Greyhound racing industry in damage control after horrifying Four Corners exposé on live baiting

Screenshot from footage taken by Animals Australia.

The Australian greyhound racing industry is in crisis and scrambling to control illegal practices that have gone undetected for years after the ABC TV’s Four Corners showed some of the country’s top trainers using live animals, including rabbits, possums and baby piglets to train dogs.

The distressing secret footage shows dogs chasing, mauling, killing and tearing apart live animals apart as part of their training. In one instance, a possum remained alive, despite being torn nearly in half, and was still attached to the mechanical lure only by its spinal cord.

In a damning indictment on the sport, the program, titled “Making A Killing”, broadcast footage of dogs being trained using banned live baiting in three states, Victoria, Queensland and New South Wales. The incidents were captured in secret surveillance footage by animal rights group Animals Australia.

Live baiting is banned and illegal across Australia, with the penalties for animal cruelty ranging between two and five years’ jail in the various states and fines up to $30,000. It’s sometimes referred to as “blooding” the dog. Some trainers believe the dogs will perform better as a result when chasing mechanical baits during a race.

Organisations such as the RSPCA continue to campaign against live baiting and last week conducted raids on five properties in the three states after the Four Corners program passed on details of its investigations.

Lyn White from Animals Australia claimed up to 70 people were implicated in the investigation, including top trainers, a greyhound racing club president and a former steward.

One of the men caught tying a live pig to the lure has twice won greyhound trainer of the year.

The industry responded to the revelations last week by suspending 22 people for using live animal baiting – six in NSW, including a licensed trainer, 10 in Victoria and seven trainers in Queensland. A number of greyhounds have also been scratched from competition and a trial track in Box Hill, NSW, closed, and the Tooradin trial track’s registration suspended.

The also face up to 10-year bans from the sport as well as potential criminal charges.

GRV CEO Adam Wallish forewarned of the damage to the industry in an internal email obtained by the ABC.

He warned against attacking the messenger, saying “Be angry at those within the sport that are doing the wrong thing and undermining the values for which we stand.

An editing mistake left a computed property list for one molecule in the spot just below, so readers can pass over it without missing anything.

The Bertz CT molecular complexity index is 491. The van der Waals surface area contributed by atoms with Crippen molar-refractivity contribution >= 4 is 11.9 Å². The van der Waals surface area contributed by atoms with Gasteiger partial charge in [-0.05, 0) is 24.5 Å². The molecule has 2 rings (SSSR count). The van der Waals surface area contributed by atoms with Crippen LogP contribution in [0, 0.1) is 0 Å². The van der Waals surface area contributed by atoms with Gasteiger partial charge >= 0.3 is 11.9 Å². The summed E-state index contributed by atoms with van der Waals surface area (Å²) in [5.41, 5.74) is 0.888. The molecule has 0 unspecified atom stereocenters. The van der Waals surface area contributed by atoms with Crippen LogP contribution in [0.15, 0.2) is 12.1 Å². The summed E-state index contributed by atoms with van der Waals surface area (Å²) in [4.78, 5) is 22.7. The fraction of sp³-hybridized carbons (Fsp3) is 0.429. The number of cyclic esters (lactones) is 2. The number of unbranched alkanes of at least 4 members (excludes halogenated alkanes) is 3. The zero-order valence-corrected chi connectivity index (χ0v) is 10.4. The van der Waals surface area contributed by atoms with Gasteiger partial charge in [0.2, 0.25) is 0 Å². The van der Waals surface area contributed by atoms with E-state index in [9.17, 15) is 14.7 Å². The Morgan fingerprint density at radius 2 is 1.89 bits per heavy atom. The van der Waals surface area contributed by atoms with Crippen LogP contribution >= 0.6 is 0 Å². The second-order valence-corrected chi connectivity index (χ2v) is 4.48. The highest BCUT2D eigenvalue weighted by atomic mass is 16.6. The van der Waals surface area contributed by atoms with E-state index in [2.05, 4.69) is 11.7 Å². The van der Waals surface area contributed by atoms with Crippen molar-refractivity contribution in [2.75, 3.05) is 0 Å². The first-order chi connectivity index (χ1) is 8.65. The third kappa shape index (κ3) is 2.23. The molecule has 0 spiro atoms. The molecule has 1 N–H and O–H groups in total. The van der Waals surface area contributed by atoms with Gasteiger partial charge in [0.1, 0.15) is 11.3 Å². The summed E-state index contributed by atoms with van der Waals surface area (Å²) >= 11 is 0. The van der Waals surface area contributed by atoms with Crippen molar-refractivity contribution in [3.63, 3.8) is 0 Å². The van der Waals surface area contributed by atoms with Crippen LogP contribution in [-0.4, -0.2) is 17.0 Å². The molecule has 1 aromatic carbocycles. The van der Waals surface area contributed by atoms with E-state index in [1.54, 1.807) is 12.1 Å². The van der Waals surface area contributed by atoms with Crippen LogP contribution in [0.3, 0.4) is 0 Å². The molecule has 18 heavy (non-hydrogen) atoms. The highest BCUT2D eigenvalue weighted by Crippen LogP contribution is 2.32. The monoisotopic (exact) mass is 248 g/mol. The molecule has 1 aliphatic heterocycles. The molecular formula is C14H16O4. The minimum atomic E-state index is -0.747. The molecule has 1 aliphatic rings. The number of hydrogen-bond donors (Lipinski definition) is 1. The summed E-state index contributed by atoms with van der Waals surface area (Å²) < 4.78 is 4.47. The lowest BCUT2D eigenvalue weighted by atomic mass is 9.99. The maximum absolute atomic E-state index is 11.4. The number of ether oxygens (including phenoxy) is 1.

“We should all be shocked and outraged by the allegations in the story and prepared to fight the small minority that continue to partake in such practices jeopardising the future of the sport.”

The Four Corners exposé has brought a swift response from state governments, with Victorian minister for racing, Martin Pakula, announcing immediately after the program that he told the racing industry to cancel its awards night next week.

Pakula and agriculture minister Jaala Pulford also announced an investigation into animal cruelty in the greyhound racing industry by Victoria’s chief veterinary officer, as well as an independent investigation by Racing Integrity commissioner Sal Perna.

The Government will also give $3 million to Greyhound Racing Victoria to improve its animal welfare and integrity measures, including surveillance technology to assist with detection and prosecution; and a dedicated steward to inspect and monitor the 15 private trial tracks registered with GRV.

“Live-baiting is barbaric, abhorrent and illegal – it has absolutely no place in Victoria’s racing industry and it must be stopped,” Pakula said.

Four Corners detailed how there had been just two prosecutions for live baiting in the last 10 years. Greyhounds Australasia CEO Scott Parker claimed it was difficult to detect because live baiting occurred in remote locations.

Racing Queensland, which declined to appear on the progam, announced a $1 million taskforce to combat live baiting and cruelty claims on Sunday.

In NSW, racing minister Troy Grant said he was “shocked and appalled by the absolutely abhorrent and distressing footage shown in the Four Corners report”.

The NSW Government is currently overseeing a scheduled five-year statutory review of the Greyhound Racing Act 2009. The Minister’s response was to extend the date for submissions by two weeks to March 2, 2015.

Greyhound Racing NSW (GRNSW) announced the establishment of a taskforce headed by former High Court justice Michael McHugh to “investigate the extent of live baiting within the NSW greyhound racing industry”.

But it’s not the first time the $3 billion industry has been plagued by serious allegations. In October 2013, the ABC’s 7.30 aired claims by a former NSW industry vet of doping and cruelty. GRNSW denied the claims at the time, but former NSW auditor general David Landa, who was asked in 2011 to examine claims of misconduct, quit in 2012, saying he was obstructed from investigating by the industry body, who “simply did not want oversight”.

Landa added that he wrote to the NSW Racing Minister George Souris with advice but did not get a response.

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